Most married couples file jointly in order to claim tax deductions and credits that can lower their tax bill and put them in a lower tax bracket. But there are times when it is beneficial to file separately.
If one spouse has a lot of medical expenses and a low income, by filing separately, the partner with the doctor bills may be more likely to meet the 7.5 percent threshold that is needed to deduct medical costs. The partner with the higher income will have a higher threshold before he/she can start deducting medical expenses.
Additionally, when both partners sign a joint return, they are both legally liable for the tax bill and any issues that may come up. Therefore, if one spouse engages in questionable tax-filing techniques, it might be wise for the other partner to file separately.
The downside to married taxpayers who file separately are higher tax rates and the loss of many tax deductions and credits. These include:
- earned-income credit
- adoption expense credit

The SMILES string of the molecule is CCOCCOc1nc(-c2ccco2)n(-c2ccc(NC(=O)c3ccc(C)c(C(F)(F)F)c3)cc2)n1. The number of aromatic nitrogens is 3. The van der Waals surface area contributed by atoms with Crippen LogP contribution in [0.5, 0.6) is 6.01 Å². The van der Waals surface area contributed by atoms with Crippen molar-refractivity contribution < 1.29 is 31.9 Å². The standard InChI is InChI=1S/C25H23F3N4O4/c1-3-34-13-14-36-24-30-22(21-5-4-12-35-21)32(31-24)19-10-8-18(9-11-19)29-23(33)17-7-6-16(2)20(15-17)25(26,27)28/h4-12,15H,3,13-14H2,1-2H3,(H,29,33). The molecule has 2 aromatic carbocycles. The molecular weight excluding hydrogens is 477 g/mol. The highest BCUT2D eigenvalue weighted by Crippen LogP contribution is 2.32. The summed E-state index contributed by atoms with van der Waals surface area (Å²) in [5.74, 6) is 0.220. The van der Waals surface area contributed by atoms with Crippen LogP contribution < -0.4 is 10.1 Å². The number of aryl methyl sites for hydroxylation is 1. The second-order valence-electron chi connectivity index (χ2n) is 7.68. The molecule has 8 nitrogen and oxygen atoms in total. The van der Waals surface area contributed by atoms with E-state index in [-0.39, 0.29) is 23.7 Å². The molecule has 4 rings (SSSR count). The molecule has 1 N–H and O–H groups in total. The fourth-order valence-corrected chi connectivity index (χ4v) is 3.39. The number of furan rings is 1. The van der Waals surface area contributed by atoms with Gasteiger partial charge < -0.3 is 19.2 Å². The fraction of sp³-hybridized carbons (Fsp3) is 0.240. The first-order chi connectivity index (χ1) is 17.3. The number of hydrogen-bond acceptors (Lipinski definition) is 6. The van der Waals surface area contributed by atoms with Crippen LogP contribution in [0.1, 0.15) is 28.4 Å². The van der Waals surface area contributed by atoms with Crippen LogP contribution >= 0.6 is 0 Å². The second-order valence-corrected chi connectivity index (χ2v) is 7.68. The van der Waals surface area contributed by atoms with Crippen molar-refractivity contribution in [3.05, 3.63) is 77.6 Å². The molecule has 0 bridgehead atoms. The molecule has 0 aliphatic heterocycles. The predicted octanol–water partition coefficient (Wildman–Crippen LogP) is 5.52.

- child and dependent-care credit
- educational tax credits
- qualified education loan interest deduction
- child tax credit may be reduced
- capital gains losses that can be deducted will be cut in half
Furthermore, if one spouse itemizes, both must itemize, splitting the items to be listed on a separate Schedule A for each. The partner with few deductions would lose out if the amount is less than the standard deduction.
In choosing whether to file jointly or separately, married taxpayers must weigh the pros and cons and decide for themselves which is the best filing status. In most cases, filing jointly is more advantageous because of the availability of more tax deductions and credits and a lower tax rate.